Skip Navigation

Vampires

Travel Forums Off Topic Vampires

1. Posted by Pardus (Respected Member 2356 posts) 11y

A few people have mentioned a certain fascination for vampires lately.

Are you one of them? What triggers the fascination?

And are the different types of vampire stories in different cultures? I bet there are, I would love to hear them.

2. Posted by Cupcake (Travel Guru 8468 posts) 11y

I am interested to a degree...my parents named me after a vampire on the soap opera "Dark Shadows"....(freaky hippie parents that they were/are)
My oldest daughter is really into the stories...she reads them all the time. The true history behind vampires (Vald the Impaler) is a fascinating story by its self!!

3. Posted by mtlgal (Full Member 1179 posts) 11y

I love vampire movies. They're definitely the coolest AND the hottest looking monsters! When I was in New Orleans I was told that there are a lot of people going there searching for vampires, because of the Anne Ricce books and movies. Some of the nutcases actually do think that they're vampires. Apparently some "vampires" look out for very drunk, unsuspecting tourists (which are everywhere in New Orleans) and buy them drinks until they pretty much pass out; then the "vampires" would take out a knife, discretely cut the victim's forearm and let the blood drip into a beer cup, and then drink the mixture of alcohol and blood. The victim wakes up in the morning with a hang-over and a small cut in the forearm and have no recollection of the whole event!

4. Posted by Cupcake (Travel Guru 8468 posts) 11y

Oh I forgot about Elizabeth Bathory! More interesting history!
:)

5. Posted by james (Travel Guru 4136 posts) 11y

Quoting mtlgal

Apparently some "vampires" look out for very drunk, unsuspecting tourists (which are everywhere in New Orleans) and buy them drinks until they pretty much pass out; then the "vampires" would take out a knife, discretely cut the victim's forearm and let the blood drip into a beer cup, and then drink the mixture of alcohol and blood. The victim wakes up in the morning with a hang-over and a small cut in the forearm and have no recollection of the whole event!

Boss: "James, you look hungover today"

James: "Must have been all of those bloody beers I drank last night!"

6. Posted by FionaNZ (Respected Member 903 posts) 11y

LOL

7. Posted by Isadora (Travel Guru 13926 posts) 11y

Are you one of them? A vampire? No. Fascinated by them? Yes.

The trigger:
Definitely growing up watching the likes of Max Schreck (Nosferatu), Bela Lugosi, Peter Cushing and Christopher Lee all playing the mysterious Dracula. Other than a few foreign (language) vampire movies, there aren't too many I have missed throughout the years. Good or bad, cheap and trashy - I love them all. In most, the vampire - especially the Lord of the Clans - has been romanticized. The tall, dark and (usually) handsome man in black that enters through a window to drink the virgin's blood as she swoons. Then there is the whole eternal life (okay, minus a soul) thing. This eternal life can also be equated to the hopes of eternal youth and beauty. So you have to do a bit of blood-sucking - even vampires need to eat.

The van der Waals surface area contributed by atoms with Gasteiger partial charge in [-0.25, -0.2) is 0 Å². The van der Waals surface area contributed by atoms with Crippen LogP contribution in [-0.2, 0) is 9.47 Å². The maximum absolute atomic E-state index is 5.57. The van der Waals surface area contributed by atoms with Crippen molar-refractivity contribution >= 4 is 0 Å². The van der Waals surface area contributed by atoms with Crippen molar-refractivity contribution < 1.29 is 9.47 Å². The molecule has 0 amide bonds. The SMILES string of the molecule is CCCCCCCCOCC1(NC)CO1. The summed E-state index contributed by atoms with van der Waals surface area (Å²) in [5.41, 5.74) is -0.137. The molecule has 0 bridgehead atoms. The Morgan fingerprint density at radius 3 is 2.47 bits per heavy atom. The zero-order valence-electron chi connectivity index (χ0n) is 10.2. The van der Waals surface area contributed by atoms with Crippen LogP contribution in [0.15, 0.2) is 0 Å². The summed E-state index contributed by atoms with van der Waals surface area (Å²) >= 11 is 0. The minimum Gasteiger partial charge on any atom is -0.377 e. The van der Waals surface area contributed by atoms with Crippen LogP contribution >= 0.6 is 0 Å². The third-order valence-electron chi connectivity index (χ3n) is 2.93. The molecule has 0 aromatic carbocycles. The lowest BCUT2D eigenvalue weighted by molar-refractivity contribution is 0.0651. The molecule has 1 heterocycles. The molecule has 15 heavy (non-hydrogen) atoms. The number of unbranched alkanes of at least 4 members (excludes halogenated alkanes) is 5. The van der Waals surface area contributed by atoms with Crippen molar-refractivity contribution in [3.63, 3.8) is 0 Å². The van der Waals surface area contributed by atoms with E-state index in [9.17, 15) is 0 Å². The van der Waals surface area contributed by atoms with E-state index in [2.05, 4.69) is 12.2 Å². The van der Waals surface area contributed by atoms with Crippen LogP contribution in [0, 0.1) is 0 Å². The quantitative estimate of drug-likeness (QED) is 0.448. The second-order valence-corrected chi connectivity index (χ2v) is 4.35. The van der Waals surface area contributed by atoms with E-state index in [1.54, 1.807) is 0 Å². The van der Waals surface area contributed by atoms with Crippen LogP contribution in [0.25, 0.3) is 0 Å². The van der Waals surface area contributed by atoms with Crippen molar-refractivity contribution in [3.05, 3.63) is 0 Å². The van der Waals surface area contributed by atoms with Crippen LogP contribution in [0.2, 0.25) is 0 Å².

Cultural Differences:
Yes, cultural differences do exist. Literature claims that vampire myths date back thousands of years, rather than originating from the acts of ol' Vlad. From Eastern Europe to North America, vampires are consdered to be of human form with lelongated canine teeth. In Eastern Europe, vampires were used as a way to explain disease, death, and other un-explained phenomenon. It was also a way for Christianity to "convert" any give population of pagans. In North America, vampires are basically just sexualy motivated, blood-thirsty creatures who prey on innocent bystanders.

In China, vampires are red-eyed monsters, Japan - certain types of foxes, Greece - 1/2 woman 1/2 winged creature and the list goes on. It is also suggested that Assyrian stone tablets contain writings about creatures who drank blood. In Nepal, wall paintings depict the drinking of blood by humans, while the Vedas wirtings in India tell of a tree-hanging creature with no blood in it's body. The Caffre Tribe in Africa believed drinking the blood of humans would reanimate the dead. Mayan and Aztec lores contain several different types of creatures that all have a bloodlust. In any given part of the world, folklore contains some type of being (human, animal, mythical) that falls into the modern day definition of vampirism.

The most common stories of real people in history being considered vampires are Prince Vlad III Dracula, Elizabeth Bathory, Peter Plogojowski and Arnold Paole.

[ Edit: fixed typo ]

8. Posted by GregW (Travel Guru 2635 posts) 11y

Quoting CupCake

my parents named me after a vampire on the soap opera "Dark Shadows"

A vampire named CupCake? That must of been one strange TV show.

9. Posted by angela_ (Respected Member 1732 posts) 11y

I love the mystery of the vampire lore...however most of my vampire interest comes from watching too much Buffy the vampire slayer..

10. Posted by Isadora (Travel Guru 13926 posts) 11y

Angela - Buffy and Angel were great series! (Though the creator of this thread may beg to differ... ) Spike and Lorne were my favorite characters, though Wesley definitely had his moments.

CC - at least they didn't name you Barnabas or Bramwell!! ;)

[ Edit: typo ]